In many cases we will never see eye-to-eye, but it is so helpful to consider the other person’s perspective. Last month I posted an article on my ministry blog about the pitfalls of literacy-based evangelism in the third world. I hoped perhaps it might provide some insight for those who are struggling to reach the unreached with the standard literate approach, as well as to explain again to our supporters why we do what we do (providing audio and video evangelistic materials for non-literates).
Inevitably it caused discomfort for some who connected the dots differently, who came to a different conclusion than the author of the article. That’s okay. We have to live with the constant tension of differing vantage points on many subjects. That’s just how it is. We’re all different. (yada, yada, said that!)
For those who are uncomfortable until peace is restored, I’ve got news for you. As long as you define “peace” as everyone being in unanimous agreement, it’s never going to happen this side of heaven, so just dream on.
IRL* Embracing the differences, and agreeing to sometimes disagree while still remaining friends.
*This book was sent to me by a df, and is not yet available in digital form.
Wednesday, June 8, 2011
For example, a dear friend (df) blessed me with a gift card to a swanky spa before my son’s wedding last summer. I never would have splurged on a manicure and pedicure at California prices without someone giving me a tangible nudge. Another df designated a gift for use on something personal for the wedding. I bought some underclothing that will last a lot longer than anything Walmart has to offer.
The best haircut I have ever gotten in my life (the one in my profile picture) was a free cut and color (ahem) by a df/supporter in Ohio. Some of my favorite clothes came directly from a df’s closet. There’s nothing like looking good free of guilt.
Maybe we could delve into the “why do I always feel guilty spending money on something personal that I want or need?” issue, but that’s no fun. Feel free to leave comments on this topic if you want. For now I just want to admit that I am a chicken when it comes to buying things, and I am thankful for friends who give me a prod when I need it.
Early in my career, I started to play that dangerous game of comparing myself to the other missionary women, and trying to make adjustments to fit the “image.” Consequently I grew my hair longer, feeling it was a waste to spend money on frequent haircuts. After a couple of years of trying to not appear excessively frumpy, I changed to a short style again. My dmil, bless her heart, advised me never to grow it out again. According to her, long hair wasn’t a good look for me with my non-prominent facial features.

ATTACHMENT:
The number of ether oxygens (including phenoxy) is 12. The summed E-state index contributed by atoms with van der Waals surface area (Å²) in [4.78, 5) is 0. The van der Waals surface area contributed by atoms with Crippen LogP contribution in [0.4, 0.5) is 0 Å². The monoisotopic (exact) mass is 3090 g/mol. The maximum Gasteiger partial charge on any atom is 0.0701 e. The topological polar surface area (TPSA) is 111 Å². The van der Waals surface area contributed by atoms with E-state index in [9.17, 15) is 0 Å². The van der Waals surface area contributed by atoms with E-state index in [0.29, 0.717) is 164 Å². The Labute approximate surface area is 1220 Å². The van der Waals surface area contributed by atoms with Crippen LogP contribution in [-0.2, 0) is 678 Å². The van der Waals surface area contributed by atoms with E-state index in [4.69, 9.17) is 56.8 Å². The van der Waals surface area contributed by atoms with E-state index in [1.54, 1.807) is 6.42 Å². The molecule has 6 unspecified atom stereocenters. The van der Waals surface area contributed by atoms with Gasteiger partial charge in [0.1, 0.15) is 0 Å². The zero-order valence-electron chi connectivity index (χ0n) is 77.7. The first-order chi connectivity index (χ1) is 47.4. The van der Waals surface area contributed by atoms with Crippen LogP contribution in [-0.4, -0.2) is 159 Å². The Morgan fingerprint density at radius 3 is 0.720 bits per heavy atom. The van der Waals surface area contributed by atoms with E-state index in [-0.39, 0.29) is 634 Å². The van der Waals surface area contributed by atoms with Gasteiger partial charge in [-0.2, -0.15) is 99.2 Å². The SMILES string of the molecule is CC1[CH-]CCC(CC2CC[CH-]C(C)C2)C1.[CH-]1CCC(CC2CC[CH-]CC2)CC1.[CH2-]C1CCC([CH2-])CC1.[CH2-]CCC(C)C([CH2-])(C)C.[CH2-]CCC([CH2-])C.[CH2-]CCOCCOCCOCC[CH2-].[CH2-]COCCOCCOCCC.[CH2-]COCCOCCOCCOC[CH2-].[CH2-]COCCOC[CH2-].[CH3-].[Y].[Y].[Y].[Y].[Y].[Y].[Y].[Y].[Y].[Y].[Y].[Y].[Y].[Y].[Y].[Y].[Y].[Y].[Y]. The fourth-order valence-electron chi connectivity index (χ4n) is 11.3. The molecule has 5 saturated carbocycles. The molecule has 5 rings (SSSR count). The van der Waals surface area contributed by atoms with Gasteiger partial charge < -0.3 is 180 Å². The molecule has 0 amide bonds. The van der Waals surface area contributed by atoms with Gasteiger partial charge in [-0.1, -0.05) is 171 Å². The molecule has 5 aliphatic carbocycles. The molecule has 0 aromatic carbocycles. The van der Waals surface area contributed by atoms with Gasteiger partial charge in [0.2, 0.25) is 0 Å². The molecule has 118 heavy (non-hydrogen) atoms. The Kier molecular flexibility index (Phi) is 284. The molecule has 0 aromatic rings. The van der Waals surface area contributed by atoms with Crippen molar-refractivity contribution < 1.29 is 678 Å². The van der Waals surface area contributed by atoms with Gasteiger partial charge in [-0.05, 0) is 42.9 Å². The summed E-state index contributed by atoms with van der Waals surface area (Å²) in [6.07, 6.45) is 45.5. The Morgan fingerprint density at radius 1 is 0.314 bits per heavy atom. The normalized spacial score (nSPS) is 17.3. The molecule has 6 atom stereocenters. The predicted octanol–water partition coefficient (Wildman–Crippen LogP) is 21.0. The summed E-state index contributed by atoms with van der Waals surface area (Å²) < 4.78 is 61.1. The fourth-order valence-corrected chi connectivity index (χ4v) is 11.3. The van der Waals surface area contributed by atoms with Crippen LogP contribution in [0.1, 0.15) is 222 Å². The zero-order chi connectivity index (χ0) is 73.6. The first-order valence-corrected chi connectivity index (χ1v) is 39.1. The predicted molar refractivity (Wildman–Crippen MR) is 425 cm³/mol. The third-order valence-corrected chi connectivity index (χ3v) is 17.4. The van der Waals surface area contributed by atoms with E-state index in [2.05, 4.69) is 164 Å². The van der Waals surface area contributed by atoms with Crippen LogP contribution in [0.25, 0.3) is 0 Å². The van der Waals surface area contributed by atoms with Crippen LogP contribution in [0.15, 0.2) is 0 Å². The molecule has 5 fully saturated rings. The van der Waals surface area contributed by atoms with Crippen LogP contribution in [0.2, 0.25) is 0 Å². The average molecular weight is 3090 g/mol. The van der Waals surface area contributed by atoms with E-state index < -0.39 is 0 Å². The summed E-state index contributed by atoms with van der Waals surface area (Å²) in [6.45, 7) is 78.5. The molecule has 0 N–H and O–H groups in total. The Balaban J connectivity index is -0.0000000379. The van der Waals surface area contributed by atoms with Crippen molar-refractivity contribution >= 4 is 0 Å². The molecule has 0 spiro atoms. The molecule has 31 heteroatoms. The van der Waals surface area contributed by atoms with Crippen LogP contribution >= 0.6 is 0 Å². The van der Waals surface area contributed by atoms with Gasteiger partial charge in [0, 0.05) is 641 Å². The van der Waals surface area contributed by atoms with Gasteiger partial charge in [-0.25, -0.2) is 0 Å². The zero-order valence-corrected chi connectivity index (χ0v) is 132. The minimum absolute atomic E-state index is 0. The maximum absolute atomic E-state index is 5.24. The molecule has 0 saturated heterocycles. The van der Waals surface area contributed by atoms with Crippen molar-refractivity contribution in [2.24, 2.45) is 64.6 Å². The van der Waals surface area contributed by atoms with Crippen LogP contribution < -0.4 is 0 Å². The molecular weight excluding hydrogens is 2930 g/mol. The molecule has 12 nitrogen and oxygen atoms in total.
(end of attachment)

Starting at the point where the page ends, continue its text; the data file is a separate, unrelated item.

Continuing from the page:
Likewise I went through a phase of minimalizing cosmetics, trying to do without make-up like so many of my colleagues. My mom started discretely giving me Clinique for Christmas, and my dmil offered me Mary Kay cosmetics along with this nugget of wisdom: “Honey, some people can afford to go without make-up… but you are not one of them!”
(I’m not making this up. She honestly verbalized that. Don’t you wish you had a sweet dmil to speak the truth in love when you need it?)
So now I get my hair cut regularly and splurge on make-up to keep from embarrassing the family, but I still agonize over non-thrift store purchases, and greatly prefer when someone gives me a designated “personal” gift so I don’t have to mentally calculate how many audio Bibles that amount of money could have purchased.
Anyone else struggle with the old “Should I - or shouldn’t I?” question when it comes to spending money? Maybe all Christians have an acute sense of stewardship and responsibility, but for missionaries on a limited budget, it’s always an added challenge to spend wisely and to be accountable—without the guilt.
IRL* Clothes, toes and hair aside, all of life is a designated gift when you get right down to it.
Wednesday, June 1, 2011
Sometimes I think it might be easier if we were on a regular furlough schedule with four mandatory years on the field followed by a year of “stateside ministry.” Instead, we live in a place where many families go to the US or Canada every summer. We would drive up every other summer to maintain our support base without having to set up housekeeping long term.
Our policy was always to raise support little by little before it became a dire need. However, like many of you, we have found ourselves slipping further and further behind with the economy downturn. Faithful supporters discontinued their giving just as we began to face an increase in the cost of living.
The added conflict is that it’s no longer so simple to drive up to the States from southern Mexico due to all the problems along the border. The cost of flying is prohibitive, as is purchasing or renting a car each time we make a trip. Then there are the gas prices for all the travel. We used to cover about 15,000 miles each mini-furlough.
Sorry if I’m depressing you. Many of you are in similar situations, I’m sure. Dh and I are contemplating spending a few months in the US this fall for the express purpose of raising some additional support. However we are indecisive. Can we really afford the time away? Dh would need to fly down here at least two or three times to honor prior commitments. And how would I manage to home school a 7th, 9th, and 11th grader while juggling extra stateside activities for a semester?
Then again can we afford not to go?
These kinds of decisions make me nuts. The past few attempts at “support discovery”—or whatever euphemism you want to call it—were unsuccessful. We returned to the field with credit card debt, and no additional monthly support to make up for what was lost.
Meanwhile friends and acquaintances at church are all tapped out. Their mailboxes are filled with pleas for financial assistance from every ministry and missionary they know. Maybe they don’t even want to see us. I can’t say I blame them.
All I can manage now is to trust or obey, but not exactly both. I’ll go where He wants me to go, but will He really provide? Then again, I’ll gladly trust Him to provide if only He’ll let me stay home in Mexico. Do I really have to do both?
IRL* To go or not to go? That is the question.